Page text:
From Godwin Tsa, Abuja
The federal government has been urged to obey the judgement of the National Industrial Court (NIC), which raised the monthly salary of the Chief Justice of Nigeria (CJN) to N10 million.
A professor of law and a Senior Advocate of Nigeria (SAN), Prof Epiphany Azinge, throwing his weight behind the judgment, insisted that an increase in remuneration of Judicial officers will discourage alleged acts of corruption among them.
Prof Azinge, who is the former Director General of the Nigerian Institute of Advanced Legal Studies, NIALS, and a member of the Legal Practitioners Privileges Committee, LPPC, spoke on the sidelines of a press conference the 1980 set of the Nigerian Law School held to outline activities for their forthcoming 42nd reunion anniversary.
He disclosed that the set, which produced many judges and notable figures, including the Court of Appeal President, Justice Monica Dongban-Mensem and the Secretary to the Government of the Federation, SGF, Mr Boss Mustapha, has earmarked N5 million it will donate to the Nigerian Law School.
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Explaining his position further, Prof Azinge contended that the new salary structure the court established for judicial officers in the country was at par with what their counterparts earn in other African countries.
“Personally, I do not see anything outrageous or humongous about the CJN earning N10 million a month.
The argument has always been that of benchmarking. Up till today, the salary of the legislature is still wrapped in secrecy.
“But we know that when all that gets to them every month are added together, including their allowances, it will still be more than what the CJN is expected to earn.
Besides, if we convert the said money and compare it with what judges in other climes, like in South Africa, collect every month, you will see that it is the same
“What the court has done through its judicial pronouncement is to give the Salary and Wages Commission the tune for further negotiation and engagement.
Let it be on the record that the Judiciary deserves the best.
“You cannot be accusing judges of corruption and still starve them of funds. Pay them accordingly and make them comfortable and see if the issue of corruption will not be a thing of the past,” Prof Azinge stated.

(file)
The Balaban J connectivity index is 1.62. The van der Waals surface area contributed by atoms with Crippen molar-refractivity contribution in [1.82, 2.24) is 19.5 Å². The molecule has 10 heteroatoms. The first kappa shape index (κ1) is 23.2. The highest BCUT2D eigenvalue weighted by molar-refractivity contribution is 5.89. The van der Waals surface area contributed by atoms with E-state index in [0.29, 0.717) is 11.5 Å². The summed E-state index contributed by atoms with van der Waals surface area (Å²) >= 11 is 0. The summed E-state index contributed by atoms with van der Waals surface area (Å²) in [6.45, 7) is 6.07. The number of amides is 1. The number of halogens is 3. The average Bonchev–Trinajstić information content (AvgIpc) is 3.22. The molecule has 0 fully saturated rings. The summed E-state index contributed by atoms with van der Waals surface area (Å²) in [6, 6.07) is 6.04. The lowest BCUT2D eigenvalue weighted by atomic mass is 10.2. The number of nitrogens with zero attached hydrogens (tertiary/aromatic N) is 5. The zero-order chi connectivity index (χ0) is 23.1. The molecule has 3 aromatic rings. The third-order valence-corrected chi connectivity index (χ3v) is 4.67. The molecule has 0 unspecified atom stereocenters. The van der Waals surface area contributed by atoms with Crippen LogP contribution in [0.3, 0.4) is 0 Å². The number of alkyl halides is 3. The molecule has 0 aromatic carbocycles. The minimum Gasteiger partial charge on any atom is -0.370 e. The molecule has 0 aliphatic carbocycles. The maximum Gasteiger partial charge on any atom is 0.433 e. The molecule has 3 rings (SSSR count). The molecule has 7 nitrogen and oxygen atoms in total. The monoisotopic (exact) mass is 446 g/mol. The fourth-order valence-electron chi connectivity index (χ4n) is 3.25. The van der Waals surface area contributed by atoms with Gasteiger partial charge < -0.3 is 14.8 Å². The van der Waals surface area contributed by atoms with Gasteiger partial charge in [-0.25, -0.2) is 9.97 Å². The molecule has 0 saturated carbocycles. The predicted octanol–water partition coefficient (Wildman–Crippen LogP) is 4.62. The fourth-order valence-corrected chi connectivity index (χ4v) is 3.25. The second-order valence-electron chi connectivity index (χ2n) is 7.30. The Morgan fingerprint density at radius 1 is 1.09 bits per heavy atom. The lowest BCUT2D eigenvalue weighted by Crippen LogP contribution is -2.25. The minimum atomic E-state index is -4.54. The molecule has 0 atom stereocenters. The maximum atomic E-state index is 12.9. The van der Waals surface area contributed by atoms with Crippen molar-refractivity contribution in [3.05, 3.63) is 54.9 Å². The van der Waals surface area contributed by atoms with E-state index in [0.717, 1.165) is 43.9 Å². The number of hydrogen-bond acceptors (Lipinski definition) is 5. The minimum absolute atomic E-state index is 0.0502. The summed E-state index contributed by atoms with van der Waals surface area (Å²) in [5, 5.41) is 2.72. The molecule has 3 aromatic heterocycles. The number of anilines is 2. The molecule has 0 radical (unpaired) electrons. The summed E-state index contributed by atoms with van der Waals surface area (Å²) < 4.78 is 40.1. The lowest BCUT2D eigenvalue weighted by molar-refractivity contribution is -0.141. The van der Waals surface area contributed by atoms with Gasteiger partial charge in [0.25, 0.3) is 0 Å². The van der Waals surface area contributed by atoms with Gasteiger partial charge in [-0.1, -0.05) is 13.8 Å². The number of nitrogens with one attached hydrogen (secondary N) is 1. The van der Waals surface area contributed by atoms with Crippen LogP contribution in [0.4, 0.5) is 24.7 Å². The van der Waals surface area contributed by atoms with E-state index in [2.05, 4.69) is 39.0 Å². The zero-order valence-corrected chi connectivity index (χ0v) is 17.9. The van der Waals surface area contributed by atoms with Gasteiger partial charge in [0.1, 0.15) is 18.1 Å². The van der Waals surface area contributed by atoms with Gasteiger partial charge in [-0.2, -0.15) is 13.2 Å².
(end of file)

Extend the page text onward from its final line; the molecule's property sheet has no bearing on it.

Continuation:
Speaking on the activities line up for the reunion, he disclosed that there will be a lecture at the Nigerian Law School, Bwari, Abuja, on Tuesday to be delivered by a Justice of the Court of Appeal, Justice Goodluck, on ‘Two sides of the Courtroom: the Bench and the Bar.”
On the N5 million donations to the Law School, Prof Azinge explained that the money will be fixed in an endowment fund.
“Best female and male graduating students will receive money from the fund every year.
“We have also decided to kickstart the program with a visit to the Law School, where a lecture will be delivered by Justice Goodluck Olasumbo of the Court of Appeal on a topic tagged ‘Two sides of the court – The Bar and the Bench’.
“All the events lined up for the reunion will be chaired by the Acting CJN, Justice Olukayode Ariwoola.
“The whole Judiciary, especially those at the helm of affairs will be in attendance,” he added.
On the quality of lawyers produced in recent times, Prof Azinge said: “In my class at the Law School, we were only about 500 when we graduated and that was from five law faculties only.
“But now you see over 5,000 people graduating from Law School twice a year. Can you compare the tutelage that 500 people got with that of over 10,000?
“Then, we were less than 100 students in some Institutions. You will observe then that the teacher/student relationship was closer and tighter.
“But now the disconnection is too much. The challenges are there no doubt, but kudos to the people in the Law School.
“For me, the problem is not even what happens in Law School, but what happens in law faculties.
“We need more lawyers but we need quality lawyers. There are so many regulations that can still be made here and there, both at the Jamb level, the law faculty and the law school.
“There are measures that should be put in place to ensure that the quality of lawyers we produce should be one that we will be proud of.”
On her part, the former boss at the Federal Judiciary Service Commission (FJSC), Mrs Bilkisu Bashir, who is Chairman of the planning committee, disclosed that out of about 540 students that graduated from the Law School in 1980, 101 of them have died.
Other members of the reunion planning committee of the set include Mr Chuma Mbonu, Mariam Titi Kawu, Chief Mrs Rona Nwamaka Dimude and Ifeanyinwa Udokanma.